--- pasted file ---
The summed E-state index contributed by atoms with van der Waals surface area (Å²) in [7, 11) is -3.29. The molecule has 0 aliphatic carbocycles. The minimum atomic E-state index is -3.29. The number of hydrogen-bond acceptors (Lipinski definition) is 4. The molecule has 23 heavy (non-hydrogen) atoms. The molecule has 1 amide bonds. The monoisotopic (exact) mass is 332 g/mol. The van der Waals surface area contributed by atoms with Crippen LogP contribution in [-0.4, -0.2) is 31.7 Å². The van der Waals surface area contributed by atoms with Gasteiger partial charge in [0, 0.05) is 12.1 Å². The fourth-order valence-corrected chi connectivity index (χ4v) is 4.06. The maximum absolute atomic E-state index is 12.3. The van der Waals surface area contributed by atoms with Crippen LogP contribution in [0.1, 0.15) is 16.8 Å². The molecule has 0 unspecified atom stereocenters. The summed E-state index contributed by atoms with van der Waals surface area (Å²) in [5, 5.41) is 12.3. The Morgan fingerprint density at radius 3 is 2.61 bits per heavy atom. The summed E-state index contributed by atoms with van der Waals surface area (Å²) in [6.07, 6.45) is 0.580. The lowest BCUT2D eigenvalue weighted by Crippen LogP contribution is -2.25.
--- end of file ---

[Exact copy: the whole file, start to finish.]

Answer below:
The summed E-state index contributed by atoms with van der Waals surface area (Å²) in [7, 11) is -3.29. The molecule has 0 aliphatic carbocycles. The minimum atomic E-state index is -3.29. The number of hydrogen-bond acceptors (Lipinski definition) is 4. The molecule has 23 heavy (non-hydrogen) atoms. The molecule has 1 amide bonds. The monoisotopic (exact) mass is 332 g/mol. The van der Waals surface area contributed by atoms with Crippen LogP contribution in [-0.4, -0.2) is 31.7 Å². The van der Waals surface area contributed by atoms with Gasteiger partial charge in [0, 0.05) is 12.1 Å². The fourth-order valence-corrected chi connectivity index (χ4v) is 4.06. The maximum absolute atomic E-state index is 12.3. The van der Waals surface area contributed by atoms with Crippen LogP contribution in [0.1, 0.15) is 16.8 Å². The molecule has 0 unspecified atom stereocenters. The summed E-state index contributed by atoms with van der Waals surface area (Å²) in [5, 5.41) is 12.3. The Morgan fingerprint density at radius 3 is 2.61 bits per heavy atom. The summed E-state index contributed by atoms with van der Waals surface area (Å²) in [6.07, 6.45) is 0.580. The lowest BCUT2D eigenvalue weighted by Crippen LogP contribution is -2.25.